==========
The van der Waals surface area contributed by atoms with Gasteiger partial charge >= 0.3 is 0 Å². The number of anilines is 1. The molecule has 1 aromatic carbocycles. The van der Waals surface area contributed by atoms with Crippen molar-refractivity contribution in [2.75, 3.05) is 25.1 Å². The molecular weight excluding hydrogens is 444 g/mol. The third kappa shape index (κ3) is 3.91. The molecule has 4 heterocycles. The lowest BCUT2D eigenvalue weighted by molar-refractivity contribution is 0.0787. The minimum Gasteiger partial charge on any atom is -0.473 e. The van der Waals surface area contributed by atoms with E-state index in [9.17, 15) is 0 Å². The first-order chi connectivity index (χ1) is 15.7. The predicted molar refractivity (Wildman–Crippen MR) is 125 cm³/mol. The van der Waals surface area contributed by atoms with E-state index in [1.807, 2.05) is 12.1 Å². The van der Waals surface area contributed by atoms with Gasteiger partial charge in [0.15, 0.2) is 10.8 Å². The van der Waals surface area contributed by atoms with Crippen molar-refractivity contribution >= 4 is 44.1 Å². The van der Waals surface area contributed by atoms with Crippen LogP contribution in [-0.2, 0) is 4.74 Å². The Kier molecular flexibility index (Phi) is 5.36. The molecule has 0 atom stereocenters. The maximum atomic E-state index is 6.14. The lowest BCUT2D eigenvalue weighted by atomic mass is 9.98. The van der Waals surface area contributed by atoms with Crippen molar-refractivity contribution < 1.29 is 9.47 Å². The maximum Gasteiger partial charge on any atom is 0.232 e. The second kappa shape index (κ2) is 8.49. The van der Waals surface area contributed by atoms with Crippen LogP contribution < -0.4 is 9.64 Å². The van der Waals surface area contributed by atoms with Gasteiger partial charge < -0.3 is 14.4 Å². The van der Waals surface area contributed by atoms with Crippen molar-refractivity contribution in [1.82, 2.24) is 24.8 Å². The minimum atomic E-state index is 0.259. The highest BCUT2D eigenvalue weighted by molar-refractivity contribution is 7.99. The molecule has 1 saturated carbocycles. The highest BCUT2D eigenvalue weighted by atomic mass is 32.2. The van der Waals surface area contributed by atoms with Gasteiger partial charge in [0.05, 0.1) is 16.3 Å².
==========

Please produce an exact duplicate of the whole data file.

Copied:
The van der Waals surface area contributed by atoms with Gasteiger partial charge >= 0.3 is 0 Å². The number of anilines is 1. The molecule has 1 aromatic carbocycles. The van der Waals surface area contributed by atoms with Crippen molar-refractivity contribution in [2.75, 3.05) is 25.1 Å². The molecular weight excluding hydrogens is 444 g/mol. The third kappa shape index (κ3) is 3.91. The molecule has 4 heterocycles. The lowest BCUT2D eigenvalue weighted by molar-refractivity contribution is 0.0787. The minimum Gasteiger partial charge on any atom is -0.473 e. The van der Waals surface area contributed by atoms with E-state index in [9.17, 15) is 0 Å². The first-order chi connectivity index (χ1) is 15.7. The predicted molar refractivity (Wildman–Crippen MR) is 125 cm³/mol. The van der Waals surface area contributed by atoms with E-state index in [1.807, 2.05) is 12.1 Å². The van der Waals surface area contributed by atoms with Gasteiger partial charge in [0.15, 0.2) is 10.8 Å². The van der Waals surface area contributed by atoms with Crippen molar-refractivity contribution >= 4 is 44.1 Å². The van der Waals surface area contributed by atoms with Crippen LogP contribution in [-0.2, 0) is 4.74 Å². The Kier molecular flexibility index (Phi) is 5.36. The molecule has 0 atom stereocenters. The maximum atomic E-state index is 6.14. The lowest BCUT2D eigenvalue weighted by atomic mass is 9.98. The van der Waals surface area contributed by atoms with Crippen molar-refractivity contribution < 1.29 is 9.47 Å². The maximum Gasteiger partial charge on any atom is 0.232 e. The second kappa shape index (κ2) is 8.49. The van der Waals surface area contributed by atoms with Crippen LogP contribution < -0.4 is 9.64 Å². The van der Waals surface area contributed by atoms with Gasteiger partial charge < -0.3 is 14.4 Å². The van der Waals surface area contributed by atoms with Crippen molar-refractivity contribution in [1.82, 2.24) is 24.8 Å². The minimum atomic E-state index is 0.259. The highest BCUT2D eigenvalue weighted by molar-refractivity contribution is 7.99. The molecule has 1 saturated carbocycles. The highest BCUT2D eigenvalue weighted by atomic mass is 32.2. The van der Waals surface area contributed by atoms with Gasteiger partial charge in [0.05, 0.1) is 16.3 Å².